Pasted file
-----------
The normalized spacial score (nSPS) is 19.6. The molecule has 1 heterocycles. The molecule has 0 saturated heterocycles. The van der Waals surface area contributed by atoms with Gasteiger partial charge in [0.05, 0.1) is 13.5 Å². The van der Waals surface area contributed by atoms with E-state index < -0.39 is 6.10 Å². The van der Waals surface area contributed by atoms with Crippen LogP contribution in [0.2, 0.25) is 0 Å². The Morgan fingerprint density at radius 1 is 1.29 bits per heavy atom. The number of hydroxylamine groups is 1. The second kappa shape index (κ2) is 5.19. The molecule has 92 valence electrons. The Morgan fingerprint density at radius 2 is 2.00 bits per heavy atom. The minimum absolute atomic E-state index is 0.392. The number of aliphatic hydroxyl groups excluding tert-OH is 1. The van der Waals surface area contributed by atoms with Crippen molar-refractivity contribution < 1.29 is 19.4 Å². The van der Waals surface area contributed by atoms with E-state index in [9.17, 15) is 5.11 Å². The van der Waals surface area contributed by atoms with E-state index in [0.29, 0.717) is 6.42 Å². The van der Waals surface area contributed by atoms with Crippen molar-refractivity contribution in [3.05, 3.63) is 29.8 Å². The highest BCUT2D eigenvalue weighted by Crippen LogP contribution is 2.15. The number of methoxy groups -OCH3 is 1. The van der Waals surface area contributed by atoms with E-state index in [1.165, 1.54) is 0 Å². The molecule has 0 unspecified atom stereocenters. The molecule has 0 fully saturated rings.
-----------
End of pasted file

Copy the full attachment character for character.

The normalized spacial score (nSPS) is 19.6. The molecule has 1 heterocycles. The molecule has 0 saturated heterocycles. The van der Waals surface area contributed by atoms with Gasteiger partial charge in [0.05, 0.1) is 13.5 Å². The van der Waals surface area contributed by atoms with E-state index < -0.39 is 6.10 Å². The van der Waals surface area contributed by atoms with Crippen LogP contribution in [0.2, 0.25) is 0 Å². The Morgan fingerprint density at radius 1 is 1.29 bits per heavy atom. The number of hydroxylamine groups is 1. The second kappa shape index (κ2) is 5.19. The molecule has 92 valence electrons. The Morgan fingerprint density at radius 2 is 2.00 bits per heavy atom. The minimum absolute atomic E-state index is 0.392. The number of aliphatic hydroxyl groups excluding tert-OH is 1. The van der Waals surface area contributed by atoms with Crippen molar-refractivity contribution < 1.29 is 19.4 Å². The van der Waals surface area contributed by atoms with E-state index in [9.17, 15) is 5.11 Å². The van der Waals surface area contributed by atoms with E-state index in [0.29, 0.717) is 6.42 Å². The van der Waals surface area contributed by atoms with Crippen molar-refractivity contribution in [3.05, 3.63) is 29.8 Å². The highest BCUT2D eigenvalue weighted by Crippen LogP contribution is 2.15. The number of methoxy groups -OCH3 is 1. The van der Waals surface area contributed by atoms with E-state index in [1.165, 1.54) is 0 Å². The molecule has 0 unspecified atom stereocenters. The molecule has 0 fully saturated rings.